Ian may call for socialists to address issues such as global warming. But the evidence suggests that, in reality, not many are doing so. My original article focused largely on Trotsky but, after reading Ian’s rejoinder, I did a thorough trawl through a variety of on-line material posted by groups that might, in a loose way, be seen as Trotskyist. In the case of Ian’s own organisation, the SWP, I did find a handful of articles but they represented but a tiny proportion of the total subject matter. They also seemed to have been produced rather late in the day, long after issues like global warming became routine headline news. The Where We Stand statement from the SWP and other sections such as Theory and Discussion further underlined my sense that environmental issues in general are only of marginal concern.
Given that the McGarr piece noted above had claimed that "two terrible threats define the 21st century. One is imperialist war and all that follows in its bloody train. The other is the accelerating threat of catastrophic climate change", it seems that, deep down, the SWP largely sees the latter spectre as not such a serious menace after all. The SWP might, of course, be unrepresentative. Yet my own involvement on the Left taught me that groups like Militant have traditionally dismissed "environmentalism" as a trivial middle class self-indulgence.
Since Ian had claimed that the Respect coalition is "trying hard to give greater importance to climate change", I decided to double check what it says. It is true that its website masthead mentions the word "environment". There was one leaflet to download on climate change and, in its manifesto, Another World is Possible, there was one section out of 25 on climate change and energy policy, plus two others (rural affairs and animal welfare) that also mentioned environmental issues. There were also passing comments in the section on globalisation.
I will discuss later the electoral arguments about the emphasis placed – or not – on sustainability and focus now on what seems to be the dominant socialist viewpoint. Most striking is the way in which the ecological crisis is reduced to largely one dimension, that of climate change, despite the fact that the Earth’s life-support systems are being eroded in many other ways, many of which are "non-polluting". Indeed the greenhouse effect itself is analysed one dimensionally, in terms of just anthropogenic additions of CO2 to the atmosphere (other contributory gases are largely ignored). There is scant awareness of the way human alterations to the Earth’s land surface and especially its vegetative cover alter atmospheric balances in terms of both sources and sinks.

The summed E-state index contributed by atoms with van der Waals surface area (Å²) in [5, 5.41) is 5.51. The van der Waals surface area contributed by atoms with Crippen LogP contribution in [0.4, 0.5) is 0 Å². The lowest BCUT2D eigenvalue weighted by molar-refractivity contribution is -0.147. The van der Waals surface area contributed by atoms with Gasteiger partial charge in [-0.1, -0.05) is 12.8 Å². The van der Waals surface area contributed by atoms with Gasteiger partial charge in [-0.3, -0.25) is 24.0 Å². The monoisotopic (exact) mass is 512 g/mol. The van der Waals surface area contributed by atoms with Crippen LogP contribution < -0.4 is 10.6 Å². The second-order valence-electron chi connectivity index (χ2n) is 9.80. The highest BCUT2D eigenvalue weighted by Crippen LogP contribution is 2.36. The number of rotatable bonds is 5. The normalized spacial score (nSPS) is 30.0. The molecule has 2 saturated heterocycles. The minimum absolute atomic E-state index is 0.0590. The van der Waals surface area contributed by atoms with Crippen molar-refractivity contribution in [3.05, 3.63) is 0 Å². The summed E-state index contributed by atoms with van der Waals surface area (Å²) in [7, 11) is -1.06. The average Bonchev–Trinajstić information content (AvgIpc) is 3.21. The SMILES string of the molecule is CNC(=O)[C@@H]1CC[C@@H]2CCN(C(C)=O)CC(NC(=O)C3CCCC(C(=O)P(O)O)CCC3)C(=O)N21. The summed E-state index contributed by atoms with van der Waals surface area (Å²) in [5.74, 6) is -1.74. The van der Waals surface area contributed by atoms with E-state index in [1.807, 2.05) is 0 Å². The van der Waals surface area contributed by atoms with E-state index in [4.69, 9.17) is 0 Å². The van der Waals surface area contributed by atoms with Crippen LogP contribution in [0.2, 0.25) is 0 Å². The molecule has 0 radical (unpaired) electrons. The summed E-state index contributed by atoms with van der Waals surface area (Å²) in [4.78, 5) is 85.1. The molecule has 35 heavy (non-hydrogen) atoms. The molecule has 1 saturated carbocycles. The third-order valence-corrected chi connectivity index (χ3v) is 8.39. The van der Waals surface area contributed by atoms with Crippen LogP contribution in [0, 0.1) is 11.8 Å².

I would speculate that a perhaps sub-conscious desire to heap blame on obvious anti-capitalist targets such as airline owners, car manufacturers and power plant operators gets in the way of a full understanding by most socialists of the dynamics of global (over)warming. Also lurking deep down might be a reluctance to address the role of all agriculture, not just its capitalist forms, in the global warming, species extinction, water pollution and so forth. Such a recognition would raise the issue of the number of mouths to be fed, i.e. population levels. Instead most socialists one-sidedly focus on land ownership and the (for-profit) distribution of food resources. There is a pathological unwillingness to face the reality of "too many" (not just "mouths": people do not live by bread alone!).
This failure to really get to grips with the sustainability issue is further reflected in the poor appreciation of the range of ecological factors (and associated human activities) that were responsible for the destruction of New Orleans. Even when the Hurricane Katrina disaster is discussed, most socialist authors quickly focus on how the poor suffered disproportionately (true), correspondingly downplaying the more significant ecological message.